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|Title:||Commercialisation of microfinance in Pakistan|
|Presented at:||University of Leicester|
|Abstract:||This study investigates the growing commercial focus of microfinance institutions in Pakistan. Specifically, the aim of the study is to examine the impact of commercialisation on microfinance institutions and their users or clients – micro borrowers. A selective review of the multidisciplinary literature on microfinance, its commercialisation and its context specifically in Pakistan is used to develop a conceptual framework for the thesis. The study uses mixed methods, where analysis of a series of interviews and focus group meetings is combined with quantitative data analysis to give deeper and more nuanced understanding of the consequences of microfinance’s commercialisation. Moreover, particular attention is given to important themes, including: outreach, profitability, mission, and the prevailing practices of microfinance institutions. The principal findings of the study indicate, firstly, that with increased commercialisation, microfinance institutions in Pakistan tend to confined to a few parts of the country, mostly urban; in particular microfinance tends not to reach rural areas where poverty is more widespread. Secondly, it is found that microfinance institutions and some of the borrowers employ unsavoury practices that exploit cultural norms. Finally, this study argues that commercialisation of microfinance has resulted in a negative impact not only on micro borrowers but also on commercial microfinance institutions themselves, which largely fail to achieve their stated objective of profitability and ‘sustainability’.|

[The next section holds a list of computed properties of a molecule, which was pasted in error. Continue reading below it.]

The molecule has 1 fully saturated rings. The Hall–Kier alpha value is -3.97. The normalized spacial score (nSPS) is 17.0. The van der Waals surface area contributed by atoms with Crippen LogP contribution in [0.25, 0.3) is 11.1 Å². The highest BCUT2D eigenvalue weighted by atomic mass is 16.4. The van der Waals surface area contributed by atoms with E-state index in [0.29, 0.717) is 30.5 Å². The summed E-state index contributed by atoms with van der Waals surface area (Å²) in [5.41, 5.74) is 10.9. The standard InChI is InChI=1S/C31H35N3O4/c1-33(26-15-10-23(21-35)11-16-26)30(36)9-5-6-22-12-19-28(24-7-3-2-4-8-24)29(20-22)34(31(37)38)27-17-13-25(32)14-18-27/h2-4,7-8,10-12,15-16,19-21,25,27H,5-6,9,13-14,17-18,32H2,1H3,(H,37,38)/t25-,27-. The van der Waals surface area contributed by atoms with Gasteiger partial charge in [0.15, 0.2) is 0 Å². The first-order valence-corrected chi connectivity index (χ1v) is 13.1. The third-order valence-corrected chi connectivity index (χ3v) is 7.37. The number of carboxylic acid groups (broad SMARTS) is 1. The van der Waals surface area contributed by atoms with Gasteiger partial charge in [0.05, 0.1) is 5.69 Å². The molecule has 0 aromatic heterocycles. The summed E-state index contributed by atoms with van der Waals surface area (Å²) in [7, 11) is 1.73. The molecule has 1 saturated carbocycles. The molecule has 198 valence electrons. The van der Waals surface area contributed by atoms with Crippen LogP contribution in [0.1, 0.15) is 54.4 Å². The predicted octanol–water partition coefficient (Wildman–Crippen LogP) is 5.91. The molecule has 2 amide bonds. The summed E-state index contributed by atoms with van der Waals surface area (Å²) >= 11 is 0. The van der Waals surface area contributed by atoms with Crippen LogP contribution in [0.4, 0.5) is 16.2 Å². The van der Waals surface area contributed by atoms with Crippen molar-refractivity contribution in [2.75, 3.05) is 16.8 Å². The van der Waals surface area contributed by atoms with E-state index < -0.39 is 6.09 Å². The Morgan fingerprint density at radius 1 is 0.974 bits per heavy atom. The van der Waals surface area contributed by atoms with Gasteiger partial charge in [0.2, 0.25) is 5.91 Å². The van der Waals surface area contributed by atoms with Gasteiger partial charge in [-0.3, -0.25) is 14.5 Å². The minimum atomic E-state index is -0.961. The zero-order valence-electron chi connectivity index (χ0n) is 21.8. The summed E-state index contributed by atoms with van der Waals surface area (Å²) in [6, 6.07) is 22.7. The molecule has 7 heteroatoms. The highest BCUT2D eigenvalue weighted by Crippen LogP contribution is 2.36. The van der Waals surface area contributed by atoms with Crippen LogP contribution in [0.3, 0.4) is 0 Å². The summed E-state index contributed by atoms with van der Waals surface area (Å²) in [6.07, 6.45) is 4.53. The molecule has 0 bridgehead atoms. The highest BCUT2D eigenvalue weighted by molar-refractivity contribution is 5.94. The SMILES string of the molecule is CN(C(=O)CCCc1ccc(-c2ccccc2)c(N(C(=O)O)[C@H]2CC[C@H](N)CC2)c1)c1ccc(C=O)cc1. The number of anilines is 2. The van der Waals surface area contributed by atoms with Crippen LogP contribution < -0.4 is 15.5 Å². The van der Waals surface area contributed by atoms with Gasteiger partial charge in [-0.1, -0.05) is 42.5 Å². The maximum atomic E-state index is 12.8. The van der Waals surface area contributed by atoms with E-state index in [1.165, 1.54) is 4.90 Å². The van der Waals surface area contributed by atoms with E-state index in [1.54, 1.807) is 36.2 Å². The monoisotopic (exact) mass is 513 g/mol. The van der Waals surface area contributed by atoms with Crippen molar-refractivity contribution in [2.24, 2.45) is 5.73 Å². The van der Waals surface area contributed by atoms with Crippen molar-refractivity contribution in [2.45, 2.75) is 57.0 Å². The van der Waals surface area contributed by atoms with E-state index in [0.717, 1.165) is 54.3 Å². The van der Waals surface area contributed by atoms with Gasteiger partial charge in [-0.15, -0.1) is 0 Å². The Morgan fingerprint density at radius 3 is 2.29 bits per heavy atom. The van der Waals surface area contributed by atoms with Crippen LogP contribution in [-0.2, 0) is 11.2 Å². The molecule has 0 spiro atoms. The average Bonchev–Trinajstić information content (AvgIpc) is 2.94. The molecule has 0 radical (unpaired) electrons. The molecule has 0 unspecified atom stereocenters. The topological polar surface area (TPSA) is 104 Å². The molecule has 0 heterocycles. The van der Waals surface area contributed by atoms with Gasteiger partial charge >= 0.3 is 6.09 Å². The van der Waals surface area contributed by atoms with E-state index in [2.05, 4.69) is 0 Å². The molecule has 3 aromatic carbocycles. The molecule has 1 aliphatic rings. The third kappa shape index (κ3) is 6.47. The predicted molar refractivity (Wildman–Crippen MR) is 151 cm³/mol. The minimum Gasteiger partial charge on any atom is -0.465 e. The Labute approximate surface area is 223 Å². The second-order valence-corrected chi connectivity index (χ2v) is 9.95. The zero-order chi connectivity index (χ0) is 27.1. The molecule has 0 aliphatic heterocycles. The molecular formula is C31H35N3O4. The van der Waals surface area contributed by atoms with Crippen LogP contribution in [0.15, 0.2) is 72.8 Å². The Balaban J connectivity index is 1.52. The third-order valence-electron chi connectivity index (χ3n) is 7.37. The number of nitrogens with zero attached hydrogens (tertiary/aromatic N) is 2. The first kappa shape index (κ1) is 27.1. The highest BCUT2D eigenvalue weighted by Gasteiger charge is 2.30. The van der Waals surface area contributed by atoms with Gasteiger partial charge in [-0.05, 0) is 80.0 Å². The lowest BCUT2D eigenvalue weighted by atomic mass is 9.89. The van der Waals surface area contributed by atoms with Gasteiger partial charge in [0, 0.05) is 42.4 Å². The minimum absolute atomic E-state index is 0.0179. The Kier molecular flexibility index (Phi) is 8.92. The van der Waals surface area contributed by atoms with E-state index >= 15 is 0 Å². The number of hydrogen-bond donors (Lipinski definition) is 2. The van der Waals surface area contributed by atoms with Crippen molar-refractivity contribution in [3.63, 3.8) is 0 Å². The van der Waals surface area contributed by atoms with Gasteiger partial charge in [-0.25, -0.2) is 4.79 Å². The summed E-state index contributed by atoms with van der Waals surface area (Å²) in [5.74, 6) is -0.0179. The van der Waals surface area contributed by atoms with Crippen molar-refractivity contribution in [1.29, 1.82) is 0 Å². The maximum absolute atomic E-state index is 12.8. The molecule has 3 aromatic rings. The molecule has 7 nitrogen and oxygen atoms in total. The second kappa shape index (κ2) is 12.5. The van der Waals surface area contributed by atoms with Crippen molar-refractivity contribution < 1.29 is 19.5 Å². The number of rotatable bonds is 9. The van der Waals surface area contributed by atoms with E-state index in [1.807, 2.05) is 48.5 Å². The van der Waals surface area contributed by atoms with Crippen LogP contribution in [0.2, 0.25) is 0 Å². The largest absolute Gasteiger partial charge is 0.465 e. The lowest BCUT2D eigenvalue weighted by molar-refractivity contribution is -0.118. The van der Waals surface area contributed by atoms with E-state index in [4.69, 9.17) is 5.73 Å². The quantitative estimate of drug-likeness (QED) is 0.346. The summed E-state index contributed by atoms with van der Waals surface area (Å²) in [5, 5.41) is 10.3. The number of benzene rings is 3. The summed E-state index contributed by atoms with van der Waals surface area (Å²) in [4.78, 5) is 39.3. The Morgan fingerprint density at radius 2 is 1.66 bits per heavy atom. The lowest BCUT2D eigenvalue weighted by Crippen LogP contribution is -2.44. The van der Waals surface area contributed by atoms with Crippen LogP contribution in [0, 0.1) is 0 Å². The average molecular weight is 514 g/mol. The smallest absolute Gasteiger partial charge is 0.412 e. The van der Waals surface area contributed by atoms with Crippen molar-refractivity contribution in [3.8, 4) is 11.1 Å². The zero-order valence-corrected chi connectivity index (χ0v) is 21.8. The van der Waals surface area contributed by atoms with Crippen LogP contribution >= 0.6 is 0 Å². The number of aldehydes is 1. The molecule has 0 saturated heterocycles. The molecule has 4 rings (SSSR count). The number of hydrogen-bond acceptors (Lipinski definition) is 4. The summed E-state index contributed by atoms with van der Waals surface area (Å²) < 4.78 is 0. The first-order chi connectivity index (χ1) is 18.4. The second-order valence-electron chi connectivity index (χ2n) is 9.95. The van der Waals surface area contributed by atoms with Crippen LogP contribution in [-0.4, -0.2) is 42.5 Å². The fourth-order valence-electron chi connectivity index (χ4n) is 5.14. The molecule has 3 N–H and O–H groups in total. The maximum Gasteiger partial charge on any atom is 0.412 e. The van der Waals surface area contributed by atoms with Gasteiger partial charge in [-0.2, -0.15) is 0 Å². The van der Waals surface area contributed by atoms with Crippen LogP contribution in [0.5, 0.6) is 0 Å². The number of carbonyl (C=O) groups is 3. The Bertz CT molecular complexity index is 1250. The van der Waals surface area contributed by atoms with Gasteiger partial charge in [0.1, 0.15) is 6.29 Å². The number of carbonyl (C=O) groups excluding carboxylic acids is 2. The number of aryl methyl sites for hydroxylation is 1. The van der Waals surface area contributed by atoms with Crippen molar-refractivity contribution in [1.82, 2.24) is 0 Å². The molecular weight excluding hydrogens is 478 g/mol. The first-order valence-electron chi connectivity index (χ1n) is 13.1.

|Rights:||Copyright © the author. All rights reserved.|
|Appears in Collections:||Leicester Theses|
Theses, School of Management
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